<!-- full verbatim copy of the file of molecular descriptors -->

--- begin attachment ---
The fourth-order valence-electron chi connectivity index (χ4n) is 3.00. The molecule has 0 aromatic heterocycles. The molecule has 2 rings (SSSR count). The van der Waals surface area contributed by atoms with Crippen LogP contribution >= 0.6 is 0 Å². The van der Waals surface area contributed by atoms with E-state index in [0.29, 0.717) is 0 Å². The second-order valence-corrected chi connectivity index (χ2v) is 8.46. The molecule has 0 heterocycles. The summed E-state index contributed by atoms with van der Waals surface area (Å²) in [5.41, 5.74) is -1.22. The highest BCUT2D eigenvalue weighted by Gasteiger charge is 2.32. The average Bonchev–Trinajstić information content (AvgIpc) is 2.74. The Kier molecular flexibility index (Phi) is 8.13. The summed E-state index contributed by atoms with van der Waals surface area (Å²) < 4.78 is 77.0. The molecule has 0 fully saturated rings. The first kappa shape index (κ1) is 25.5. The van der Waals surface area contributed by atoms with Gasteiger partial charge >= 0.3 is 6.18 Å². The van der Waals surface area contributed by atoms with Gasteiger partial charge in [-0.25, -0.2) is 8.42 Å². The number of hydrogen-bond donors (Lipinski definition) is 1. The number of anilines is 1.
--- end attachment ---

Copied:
The fourth-order valence-electron chi connectivity index (χ4n) is 3.00. The molecule has 0 aromatic heterocycles. The molecule has 2 rings (SSSR count). The van der Waals surface area contributed by atoms with Crippen LogP contribution >= 0.6 is 0 Å². The van der Waals surface area contributed by atoms with E-state index in [0.29, 0.717) is 0 Å². The second-order valence-corrected chi connectivity index (χ2v) is 8.46. The molecule has 0 heterocycles. The summed E-state index contributed by atoms with van der Waals surface area (Å²) in [5.41, 5.74) is -1.22. The highest BCUT2D eigenvalue weighted by Gasteiger charge is 2.32. The average Bonchev–Trinajstić information content (AvgIpc) is 2.74. The Kier molecular flexibility index (Phi) is 8.13. The summed E-state index contributed by atoms with van der Waals surface area (Å²) < 4.78 is 77.0. The molecule has 0 fully saturated rings. The first kappa shape index (κ1) is 25.5. The van der Waals surface area contributed by atoms with Gasteiger partial charge >= 0.3 is 6.18 Å². The van der Waals surface area contributed by atoms with Gasteiger partial charge in [-0.25, -0.2) is 8.42 Å². The number of hydrogen-bond donors (Lipinski definition) is 1. The number of anilines is 1.